General Colin Powell: programmer and agile manager?

Colin Powell at SAS Global Forum 2014

I was delighted to spend a couple of days at the SAS Global Forum in D.C. this week, where I presented the story of agile marketing to their data-driven — really, truly data-driven — audience. (The Cliff-Notes version: Agile management methods mixed with good analytics are a potent combination. The technology is ready. The challenges now are human.)

While there, I listened in on an excellent keynote by Colin Powell.

Now, I’ve always liked Colin Powell when he was active in U.S. politics. But going into his keynote, I found myself wondering — as you might be — what he could possibly say that would be relevant to me professionally (and via this blog post, to you, dear reader)?

As it turns out, quite a bit.

A Secretary of State who knows how to program

First, this was a surprise to me, but Powell knows how to program in COBOL and FORTRAN. Okay, so his programming days were in the 1970’s. But still, I believe he is the first and only U.S. Secretary of State in history who’s had that skill set in his mental toolbox. (If you know of others, let me know — maybe John Kerry is a closet Rubyist?)

The Army asked him to learn computer programming as part of his graduate program (an MBA from George Washington University). But after graduation, rather than taking a programming role, he was moved into other leadership positions. He said that the Army intentionally sought to cross-pollinate ideas and disciplines with such rotations.

My two takeaways from that:

  1. More organizations should cross-pollinate “programming sensibility.”
  2. Having senior leaders who are proud of their technical skills — and not just in web start-ups — builds cultural acceptance of tech-savviness at a much broader scale.

On building a 21st century State Department

He also shared the story of when he became Secretary of State and discovered that, as of 2001, the State Department was woefully behind in its technology. One of his first actions as Secretary was to make sure that nearly employee in the organization had a computer — they purchased something like 44,000 new machines. Because, after all, diplomacy is largely in the business of information.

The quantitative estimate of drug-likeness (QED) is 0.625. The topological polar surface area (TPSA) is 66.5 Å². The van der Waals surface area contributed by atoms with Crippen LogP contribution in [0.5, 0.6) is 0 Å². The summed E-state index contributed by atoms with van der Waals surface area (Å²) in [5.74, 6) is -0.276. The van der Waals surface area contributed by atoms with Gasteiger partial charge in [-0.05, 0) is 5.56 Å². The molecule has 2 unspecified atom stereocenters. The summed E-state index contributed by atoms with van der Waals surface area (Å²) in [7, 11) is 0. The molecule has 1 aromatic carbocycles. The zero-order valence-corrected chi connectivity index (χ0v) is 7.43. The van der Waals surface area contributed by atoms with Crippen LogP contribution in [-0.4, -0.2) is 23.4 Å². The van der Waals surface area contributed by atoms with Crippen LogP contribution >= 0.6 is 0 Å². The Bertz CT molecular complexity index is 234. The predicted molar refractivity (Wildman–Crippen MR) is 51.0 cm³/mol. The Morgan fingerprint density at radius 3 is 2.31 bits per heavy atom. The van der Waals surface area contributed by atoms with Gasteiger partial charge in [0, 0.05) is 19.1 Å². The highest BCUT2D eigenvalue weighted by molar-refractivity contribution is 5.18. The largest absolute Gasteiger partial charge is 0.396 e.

“I changed the hardware, changed the software — and then I had to change the brainware,” he said. Since many staff members weren’t used to being connected this way, it was a shift in culture to gain adoption.

Powell made a point of using their new internal systems himself to demonstrate top-level commitment. When he would visit any diplomatic outpost, one of the first things he would do is go into the office of a random staffer and ask to get connected through their machine — it was a pass/fail spot inspection to make sure people had their systems ready and knew how to use them. Because he made a big deal out of this, the rest of the organization made a big deal of it too.

My takeaway: the real challenge in technology adoption is changing “brainware.” There’s no better way to do that than demonstrated commitment from the executive team — actions, not just words.

A combination of data and human judgment

General Powell and I are definitely on the same page when it comes to data. He’s a vocal advocate of leveraging technology and incorporating data into decisions. “I am a glutton for information,” he said. However, when it comes to making decisions with data, he stressed the importance of human interaction and judgment. “It is the human element that looks at the data and asks, ‘Does this make sense?'”